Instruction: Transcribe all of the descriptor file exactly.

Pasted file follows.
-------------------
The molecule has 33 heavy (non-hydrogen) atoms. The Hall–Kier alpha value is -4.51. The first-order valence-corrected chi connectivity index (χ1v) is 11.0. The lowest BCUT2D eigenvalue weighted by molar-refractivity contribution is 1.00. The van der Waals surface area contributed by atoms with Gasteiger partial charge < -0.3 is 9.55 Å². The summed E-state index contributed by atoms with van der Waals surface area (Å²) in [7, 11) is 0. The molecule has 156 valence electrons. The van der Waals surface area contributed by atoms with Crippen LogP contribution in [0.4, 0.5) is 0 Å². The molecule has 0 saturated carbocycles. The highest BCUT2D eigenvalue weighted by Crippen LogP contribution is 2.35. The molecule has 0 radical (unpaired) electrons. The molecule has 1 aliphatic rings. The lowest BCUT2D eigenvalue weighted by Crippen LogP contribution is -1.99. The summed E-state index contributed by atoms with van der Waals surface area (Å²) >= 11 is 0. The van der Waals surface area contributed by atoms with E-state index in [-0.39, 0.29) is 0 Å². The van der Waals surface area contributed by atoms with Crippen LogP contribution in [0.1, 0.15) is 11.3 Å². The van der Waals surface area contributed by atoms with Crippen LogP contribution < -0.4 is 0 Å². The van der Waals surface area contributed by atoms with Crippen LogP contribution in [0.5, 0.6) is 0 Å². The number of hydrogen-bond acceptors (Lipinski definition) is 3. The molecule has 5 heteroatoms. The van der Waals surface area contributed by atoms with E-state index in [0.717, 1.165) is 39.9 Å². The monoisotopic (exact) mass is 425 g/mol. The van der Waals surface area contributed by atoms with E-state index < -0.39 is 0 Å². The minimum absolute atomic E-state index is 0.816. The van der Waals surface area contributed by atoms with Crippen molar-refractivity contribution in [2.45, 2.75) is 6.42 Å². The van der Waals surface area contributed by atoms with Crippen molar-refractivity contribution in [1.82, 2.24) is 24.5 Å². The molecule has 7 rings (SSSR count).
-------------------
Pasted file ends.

The molecule has 33 heavy (non-hydrogen) atoms. The Hall–Kier alpha value is -4.51. The first-order valence-corrected chi connectivity index (χ1v) is 11.0. The lowest BCUT2D eigenvalue weighted by molar-refractivity contribution is 1.00. The van der Waals surface area contributed by atoms with Gasteiger partial charge < -0.3 is 9.55 Å². The summed E-state index contributed by atoms with van der Waals surface area (Å²) in [7, 11) is 0. The molecule has 156 valence electrons. The van der Waals surface area contributed by atoms with Crippen LogP contribution in [0.4, 0.5) is 0 Å². The molecule has 0 saturated carbocycles. The highest BCUT2D eigenvalue weighted by Crippen LogP contribution is 2.35. The molecule has 0 radical (unpaired) electrons. The molecule has 1 aliphatic rings. The lowest BCUT2D eigenvalue weighted by Crippen LogP contribution is -1.99. The summed E-state index contributed by atoms with van der Waals surface area (Å²) >= 11 is 0. The van der Waals surface area contributed by atoms with E-state index in [-0.39, 0.29) is 0 Å². The van der Waals surface area contributed by atoms with Crippen LogP contribution in [0.1, 0.15) is 11.3 Å². The van der Waals surface area contributed by atoms with Crippen LogP contribution < -0.4 is 0 Å². The van der Waals surface area contributed by atoms with Crippen LogP contribution in [0.5, 0.6) is 0 Å². The number of hydrogen-bond acceptors (Lipinski definition) is 3. The molecule has 5 heteroatoms. The van der Waals surface area contributed by atoms with E-state index in [0.717, 1.165) is 39.9 Å². The monoisotopic (exact) mass is 425 g/mol. The van der Waals surface area contributed by atoms with E-state index < -0.39 is 0 Å². The minimum absolute atomic E-state index is 0.816. The van der Waals surface area contributed by atoms with Crippen molar-refractivity contribution in [2.45, 2.75) is 6.42 Å². The van der Waals surface area contributed by atoms with Crippen molar-refractivity contribution in [1.82, 2.24) is 24.5 Å². The molecule has 7 rings (SSSR count).